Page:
Abandon Text!

W. H. Auden once said: "Poems are not finished; they are abandoned." I have been abandoning writing projects for many years, since only the pressure of deadline and high expectations ever got me to finish, or even start, anything of merit. This blog is an attempt to create a more consistent, self-directed writing habit. Hopefully a direction and voice will emerge.

Tuesday, February 06, 2007

What dreams may be

Another side benefit of regular sleep is dreams. That is, I have them and remember them now. When my body was sleep-deprived (or my sleep schedule was wildly irregular) I could rarely hang on to my dreams -- the transitions from sleep to waking were too rough, too torturous for anything to stay with me. Consciousness would thrash itself around when the alarm rang, trampling on any moods or images that lingered from the night. There was no time between waking and sleeping for those dream-images to wobble across the border, to harden and coalesce into genuine memories.

Now my consciousness emerges more naturally in the morning, as quiet and unforced as a flower opening. No matter how tired I was the night before, I always wake before the 5 am alarm. My compulsive nature keeps me from getting out of bed immediately; I might break whatever spell is holding me in this newfound order and regularity. And so I law there, awake but still wrapped in the mood and images of dreams. The "dogs of the day" as C.S. Lewis called them, the baying of uninterrupted thoughts, have not yet arrived. I can wait there, a nocturnal naturalist, watching dream-things still undisturbed in their natural state.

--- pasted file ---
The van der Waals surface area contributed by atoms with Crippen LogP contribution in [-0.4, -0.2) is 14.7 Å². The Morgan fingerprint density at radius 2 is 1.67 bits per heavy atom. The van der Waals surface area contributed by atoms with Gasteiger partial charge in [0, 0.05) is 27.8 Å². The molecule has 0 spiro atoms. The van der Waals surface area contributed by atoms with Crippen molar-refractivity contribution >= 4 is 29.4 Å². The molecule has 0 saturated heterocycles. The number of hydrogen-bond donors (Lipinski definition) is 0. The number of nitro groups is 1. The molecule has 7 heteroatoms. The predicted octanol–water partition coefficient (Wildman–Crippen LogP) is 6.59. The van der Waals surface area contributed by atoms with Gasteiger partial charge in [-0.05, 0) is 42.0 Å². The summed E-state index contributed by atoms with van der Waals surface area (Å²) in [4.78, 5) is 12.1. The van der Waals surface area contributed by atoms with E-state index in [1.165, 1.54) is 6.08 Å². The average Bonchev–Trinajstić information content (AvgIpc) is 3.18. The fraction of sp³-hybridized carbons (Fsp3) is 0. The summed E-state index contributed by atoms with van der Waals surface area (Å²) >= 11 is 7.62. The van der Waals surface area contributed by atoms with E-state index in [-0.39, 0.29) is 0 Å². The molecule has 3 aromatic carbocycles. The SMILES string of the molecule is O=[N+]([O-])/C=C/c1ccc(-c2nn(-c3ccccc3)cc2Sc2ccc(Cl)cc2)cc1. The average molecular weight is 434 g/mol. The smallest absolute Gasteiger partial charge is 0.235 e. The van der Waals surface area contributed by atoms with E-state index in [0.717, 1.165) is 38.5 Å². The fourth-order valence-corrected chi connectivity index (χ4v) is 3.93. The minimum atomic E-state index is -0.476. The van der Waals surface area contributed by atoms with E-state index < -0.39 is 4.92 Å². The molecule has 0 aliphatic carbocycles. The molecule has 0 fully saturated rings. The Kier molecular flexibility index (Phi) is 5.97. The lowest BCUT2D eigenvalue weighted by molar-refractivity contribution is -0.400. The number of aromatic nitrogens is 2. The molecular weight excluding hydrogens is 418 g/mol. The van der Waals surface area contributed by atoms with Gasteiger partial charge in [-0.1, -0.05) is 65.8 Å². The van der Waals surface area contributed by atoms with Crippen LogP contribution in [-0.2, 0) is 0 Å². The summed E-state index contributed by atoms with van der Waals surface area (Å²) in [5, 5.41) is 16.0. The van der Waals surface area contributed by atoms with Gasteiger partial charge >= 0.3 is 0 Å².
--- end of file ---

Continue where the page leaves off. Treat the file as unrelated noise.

I have been told by independent sources that I'm pretty good with dream interpretation -- I have a knack for whatever Jungian logic is required to make sense out of images and moods. I suspect it is the same qualities that allow someone to enjoy poetry: the ability to surrender to the experience, allowing it to guide you to meaning without insisting on rational consistency.

So what are my dreams telling me? They have a disturbing, omen-like character these days. Like last night: I was staring into a server rack, one of those big black locked cages that servers are kept in in data centers. I was looking for something that was amiss. I saw at the bottom of the case, a huge mouse, or maybe it was a rat, had shredded some documentation and printouts to make a nest. There it was, peeking out of the nest, staring right at me. A big fat cat, an old cat, saw it at the same time I did, and popped into the rack through some unseen opening. There was an enormous struggle that I could only half-see, but I had this eerie sense, like you get from sci-fi suspense movies, that the cat was losing the battle, that some clan of super-mice were doing it in.



Post a Comment

<< Home